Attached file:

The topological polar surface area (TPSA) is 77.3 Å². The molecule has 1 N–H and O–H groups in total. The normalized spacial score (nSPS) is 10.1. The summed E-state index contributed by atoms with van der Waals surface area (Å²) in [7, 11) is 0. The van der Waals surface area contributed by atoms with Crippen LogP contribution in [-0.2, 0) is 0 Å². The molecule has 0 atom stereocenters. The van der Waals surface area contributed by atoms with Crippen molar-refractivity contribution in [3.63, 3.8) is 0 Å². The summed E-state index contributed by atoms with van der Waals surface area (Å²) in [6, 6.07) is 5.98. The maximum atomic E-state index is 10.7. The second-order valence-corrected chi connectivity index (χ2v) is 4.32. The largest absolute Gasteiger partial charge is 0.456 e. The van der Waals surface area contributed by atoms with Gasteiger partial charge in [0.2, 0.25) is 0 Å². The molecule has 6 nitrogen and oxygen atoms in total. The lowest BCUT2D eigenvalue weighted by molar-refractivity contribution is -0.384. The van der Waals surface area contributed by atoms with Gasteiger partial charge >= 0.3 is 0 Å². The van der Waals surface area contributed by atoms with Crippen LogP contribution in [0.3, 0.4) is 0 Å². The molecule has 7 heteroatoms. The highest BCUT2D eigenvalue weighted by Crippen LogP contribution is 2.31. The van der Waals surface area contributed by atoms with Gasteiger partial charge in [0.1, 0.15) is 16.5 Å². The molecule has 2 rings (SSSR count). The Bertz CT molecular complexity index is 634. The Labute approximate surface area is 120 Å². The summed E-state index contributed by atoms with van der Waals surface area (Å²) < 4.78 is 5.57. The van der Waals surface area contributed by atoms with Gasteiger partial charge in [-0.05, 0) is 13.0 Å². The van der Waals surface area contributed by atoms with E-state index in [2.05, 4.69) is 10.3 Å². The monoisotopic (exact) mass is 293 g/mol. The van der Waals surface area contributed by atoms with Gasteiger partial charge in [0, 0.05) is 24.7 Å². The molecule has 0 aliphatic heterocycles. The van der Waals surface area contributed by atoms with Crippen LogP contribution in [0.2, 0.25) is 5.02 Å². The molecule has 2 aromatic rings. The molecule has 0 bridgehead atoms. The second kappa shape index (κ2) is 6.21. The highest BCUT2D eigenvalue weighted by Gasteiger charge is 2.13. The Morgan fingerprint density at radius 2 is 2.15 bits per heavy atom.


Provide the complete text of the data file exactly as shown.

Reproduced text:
The topological polar surface area (TPSA) is 77.3 Å². The molecule has 1 N–H and O–H groups in total. The normalized spacial score (nSPS) is 10.1. The summed E-state index contributed by atoms with van der Waals surface area (Å²) in [7, 11) is 0. The van der Waals surface area contributed by atoms with Crippen LogP contribution in [-0.2, 0) is 0 Å². The molecule has 0 atom stereocenters. The van der Waals surface area contributed by atoms with Crippen molar-refractivity contribution in [3.63, 3.8) is 0 Å². The summed E-state index contributed by atoms with van der Waals surface area (Å²) in [6, 6.07) is 5.98. The maximum atomic E-state index is 10.7. The second-order valence-corrected chi connectivity index (χ2v) is 4.32. The largest absolute Gasteiger partial charge is 0.456 e. The van der Waals surface area contributed by atoms with Gasteiger partial charge in [0.2, 0.25) is 0 Å². The molecule has 6 nitrogen and oxygen atoms in total. The lowest BCUT2D eigenvalue weighted by molar-refractivity contribution is -0.384. The van der Waals surface area contributed by atoms with Gasteiger partial charge >= 0.3 is 0 Å². The van der Waals surface area contributed by atoms with Crippen LogP contribution in [0.3, 0.4) is 0 Å². The molecule has 7 heteroatoms. The highest BCUT2D eigenvalue weighted by Crippen LogP contribution is 2.31. The van der Waals surface area contributed by atoms with Gasteiger partial charge in [0.1, 0.15) is 16.5 Å². The molecule has 2 rings (SSSR count). The Bertz CT molecular complexity index is 634. The Labute approximate surface area is 120 Å². The summed E-state index contributed by atoms with van der Waals surface area (Å²) < 4.78 is 5.57. The van der Waals surface area contributed by atoms with Gasteiger partial charge in [-0.05, 0) is 13.0 Å². The van der Waals surface area contributed by atoms with E-state index in [2.05, 4.69) is 10.3 Å². The monoisotopic (exact) mass is 293 g/mol. The van der Waals surface area contributed by atoms with Gasteiger partial charge in [0, 0.05) is 24.7 Å². The molecule has 0 aliphatic heterocycles. The van der Waals surface area contributed by atoms with Crippen LogP contribution in [0.2, 0.25) is 5.02 Å². The molecule has 2 aromatic rings. The molecule has 0 bridgehead atoms. The second kappa shape index (κ2) is 6.21. The highest BCUT2D eigenvalue weighted by Gasteiger charge is 2.13. The Morgan fingerprint density at radius 2 is 2.15 bits per heavy atom.